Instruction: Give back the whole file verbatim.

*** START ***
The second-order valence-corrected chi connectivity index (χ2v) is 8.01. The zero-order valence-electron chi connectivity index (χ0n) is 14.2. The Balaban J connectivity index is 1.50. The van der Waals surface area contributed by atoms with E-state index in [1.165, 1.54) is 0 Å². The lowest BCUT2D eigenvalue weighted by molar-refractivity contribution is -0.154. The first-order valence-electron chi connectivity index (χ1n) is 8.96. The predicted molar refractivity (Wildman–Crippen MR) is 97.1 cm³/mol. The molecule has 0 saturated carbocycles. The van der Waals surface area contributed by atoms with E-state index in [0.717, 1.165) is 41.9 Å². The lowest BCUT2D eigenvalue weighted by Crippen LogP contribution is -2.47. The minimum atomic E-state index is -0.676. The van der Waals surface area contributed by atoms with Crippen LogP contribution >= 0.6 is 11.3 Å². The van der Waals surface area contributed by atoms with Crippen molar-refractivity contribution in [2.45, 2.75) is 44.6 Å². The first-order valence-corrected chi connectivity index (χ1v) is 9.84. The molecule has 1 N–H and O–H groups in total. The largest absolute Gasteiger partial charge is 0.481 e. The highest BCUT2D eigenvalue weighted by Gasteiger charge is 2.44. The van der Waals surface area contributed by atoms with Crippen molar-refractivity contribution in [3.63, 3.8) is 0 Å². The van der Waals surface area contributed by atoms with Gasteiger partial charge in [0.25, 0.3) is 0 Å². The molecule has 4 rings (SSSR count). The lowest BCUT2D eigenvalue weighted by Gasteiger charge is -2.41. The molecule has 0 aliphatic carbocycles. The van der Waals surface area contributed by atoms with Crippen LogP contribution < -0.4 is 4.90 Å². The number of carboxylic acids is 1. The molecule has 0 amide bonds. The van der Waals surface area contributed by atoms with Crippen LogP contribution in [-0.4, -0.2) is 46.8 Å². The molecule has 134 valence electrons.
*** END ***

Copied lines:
The second-order valence-corrected chi connectivity index (χ2v) is 8.01. The zero-order valence-electron chi connectivity index (χ0n) is 14.2. The Balaban J connectivity index is 1.50. The van der Waals surface area contributed by atoms with E-state index in [1.165, 1.54) is 0 Å². The lowest BCUT2D eigenvalue weighted by molar-refractivity contribution is -0.154. The first-order valence-electron chi connectivity index (χ1n) is 8.96. The predicted molar refractivity (Wildman–Crippen MR) is 97.1 cm³/mol. The molecule has 0 saturated carbocycles. The van der Waals surface area contributed by atoms with E-state index in [0.717, 1.165) is 41.9 Å². The lowest BCUT2D eigenvalue weighted by Crippen LogP contribution is -2.47. The minimum atomic E-state index is -0.676. The van der Waals surface area contributed by atoms with Crippen LogP contribution >= 0.6 is 11.3 Å². The van der Waals surface area contributed by atoms with Crippen molar-refractivity contribution in [2.45, 2.75) is 44.6 Å². The first-order valence-corrected chi connectivity index (χ1v) is 9.84. The molecule has 1 N–H and O–H groups in total. The largest absolute Gasteiger partial charge is 0.481 e. The highest BCUT2D eigenvalue weighted by Gasteiger charge is 2.44. The van der Waals surface area contributed by atoms with Crippen molar-refractivity contribution in [3.63, 3.8) is 0 Å². The van der Waals surface area contributed by atoms with Gasteiger partial charge in [0.25, 0.3) is 0 Å². The molecule has 4 rings (SSSR count). The lowest BCUT2D eigenvalue weighted by Gasteiger charge is -2.41. The molecule has 0 aliphatic carbocycles. The van der Waals surface area contributed by atoms with Crippen LogP contribution < -0.4 is 4.90 Å². The number of carboxylic acids is 1. The molecule has 0 amide bonds. The van der Waals surface area contributed by atoms with Crippen LogP contribution in [-0.4, -0.2) is 46.8 Å². The molecule has 134 valence electrons.